Sediment connectivity is a fundamental property of river network, which directly influences thegeomorphological processes regulating the formation and development of the different in-channelgeomorphic units and leading to different river types. Alterations of sediment connectivity, e.g.caused by human disturbances such as dam construction or bed mining, are often followed bychanges in channel patterns resulting in potential radical shifts in river types, e.g., from braidedsystems to sinuous single channel, with consequent loss of river ecosystems associated withspecific river types.In this work, we analyze the connections between basin-scale sediment connectivity indices andriver types with the aim of advancing our quantitative ability to inter-relate channel forms andprocesses with type and amount of sediment fluxes available to the river channel. Our studyfocuses on the Vjosa river, Albania, which due to the limited anthropogenic bias still showcases alarge variety of fluvial forms, including ample sections of braided channels, some of the fewremaining in Europe and well renewed as ecological hotspots. The Vjosa river is now interested bylarge scale hydropower development plans, which may threaten the river unique ecological andmorphological value. We estimate sediment transport using the CASCADE model, a modellingframework for basin-scale sediment transport simulation, which generates spatially distributedinformation on sediment movement and connectivity in river networks. The model has beenvalidated using available data on bed load transport in a braided section close to the basin outletand surficial grain size distributions collected across the river network.By integrating CASCADE outputs (i.e., sediment fluxes and size distributions) with availablegeomorphic information at the network scale (e.g., channel slope and water discharge), wesuccessfully tested an empirical formula proposed in literature based on sediment concentration,median grain size, channel slope and bankfull discharge, to disentangle the drivers of braided orsingle channel patterns. We then tested the same threshold for different dam developmentportfolios, showing how even few new dams would alter current conditions in terms of type andamount of sediment availability, leading to multiple channel type shifts from braided to sinuoussingle channel across the network.For the first time, the incorporation of the CASCADE model with more traditional geomorphicanalysis of river system demonstrate how CASCADE sediment connectivity information advances our ability to interpret existing river system processes, to assess stability of the different channelforms and to evaluate resilience and identify tipping points of fragile system like the Vjosa basin.

Network scale sediment connectivity to explore stability andresilience of channel forms and river types in the Vjosa basin

Tangi, Marco;Bizzi, Simone;Castelletti, Andrea
2020-01-01

Abstract

Sediment connectivity is a fundamental property of river network, which directly influences thegeomorphological processes regulating the formation and development of the different in-channelgeomorphic units and leading to different river types. Alterations of sediment connectivity, e.g.caused by human disturbances such as dam construction or bed mining, are often followed bychanges in channel patterns resulting in potential radical shifts in river types, e.g., from braidedsystems to sinuous single channel, with consequent loss of river ecosystems associated withspecific river types.In this work, we analyze the connections between basin-scale sediment connectivity indices andriver types with the aim of advancing our quantitative ability to inter-relate channel forms andprocesses with type and amount of sediment fluxes available to the river channel. Our studyfocuses on the Vjosa river, Albania, which due to the limited anthropogenic bias still showcases alarge variety of fluvial forms, including ample sections of braided channels, some of the fewremaining in Europe and well renewed as ecological hotspots. The Vjosa river is now interested bylarge scale hydropower development plans, which may threaten the river unique ecological andmorphological value. We estimate sediment transport using the CASCADE model, a modellingframework for basin-scale sediment transport simulation, which generates spatially distributedinformation on sediment movement and connectivity in river networks. The model has beenvalidated using available data on bed load transport in a braided section close to the basin outletand surficial grain size distributions collected across the river network.By integrating CASCADE outputs (i.e., sediment fluxes and size distributions) with availablegeomorphic information at the network scale (e.g., channel slope and water discharge), wesuccessfully tested an empirical formula proposed in literature based on sediment concentration,median grain size, channel slope and bankfull discharge, to disentangle the drivers of braided orsingle channel patterns. We then tested the same threshold for different dam developmentportfolios, showing how even few new dams would alter current conditions in terms of type andamount of sediment availability, leading to multiple channel type shifts from braided to sinuoussingle channel across the network.For the first time, the incorporation of the CASCADE model with more traditional geomorphicanalysis of river system demonstrate how CASCADE sediment connectivity information advances our ability to interpret existing river system processes, to assess stability of the different channelforms and to evaluate resilience and identify tipping points of fragile system like the Vjosa basin.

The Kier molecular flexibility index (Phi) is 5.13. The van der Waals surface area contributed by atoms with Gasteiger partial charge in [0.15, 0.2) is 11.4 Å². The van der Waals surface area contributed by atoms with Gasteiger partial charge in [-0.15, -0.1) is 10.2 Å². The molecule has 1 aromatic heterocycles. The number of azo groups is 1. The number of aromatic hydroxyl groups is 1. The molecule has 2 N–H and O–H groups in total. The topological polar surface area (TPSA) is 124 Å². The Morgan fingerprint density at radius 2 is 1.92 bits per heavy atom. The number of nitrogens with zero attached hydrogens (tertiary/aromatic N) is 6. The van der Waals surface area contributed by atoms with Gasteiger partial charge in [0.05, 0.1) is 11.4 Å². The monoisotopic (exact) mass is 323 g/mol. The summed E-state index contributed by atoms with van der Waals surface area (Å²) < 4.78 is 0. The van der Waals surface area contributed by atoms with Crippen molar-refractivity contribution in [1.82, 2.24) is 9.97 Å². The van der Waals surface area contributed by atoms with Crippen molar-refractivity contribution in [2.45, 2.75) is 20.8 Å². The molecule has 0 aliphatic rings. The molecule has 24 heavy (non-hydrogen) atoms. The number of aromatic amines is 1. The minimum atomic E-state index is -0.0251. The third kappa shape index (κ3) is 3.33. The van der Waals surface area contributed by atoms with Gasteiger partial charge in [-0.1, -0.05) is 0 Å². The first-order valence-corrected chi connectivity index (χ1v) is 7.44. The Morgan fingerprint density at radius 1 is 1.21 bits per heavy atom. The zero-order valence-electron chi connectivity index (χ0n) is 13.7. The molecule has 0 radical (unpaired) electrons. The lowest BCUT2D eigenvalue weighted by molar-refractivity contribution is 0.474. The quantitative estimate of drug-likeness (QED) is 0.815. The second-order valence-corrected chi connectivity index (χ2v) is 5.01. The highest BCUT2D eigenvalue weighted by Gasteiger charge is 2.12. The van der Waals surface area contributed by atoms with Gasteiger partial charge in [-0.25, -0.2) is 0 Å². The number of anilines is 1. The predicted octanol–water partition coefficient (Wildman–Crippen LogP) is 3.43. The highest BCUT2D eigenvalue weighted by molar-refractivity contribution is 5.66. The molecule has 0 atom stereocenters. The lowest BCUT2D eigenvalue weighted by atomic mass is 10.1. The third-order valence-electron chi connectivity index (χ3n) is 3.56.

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Utilizza questo identificativo per citare o creare un link a questo documento: https://hdl.handle.net/11311/1171186
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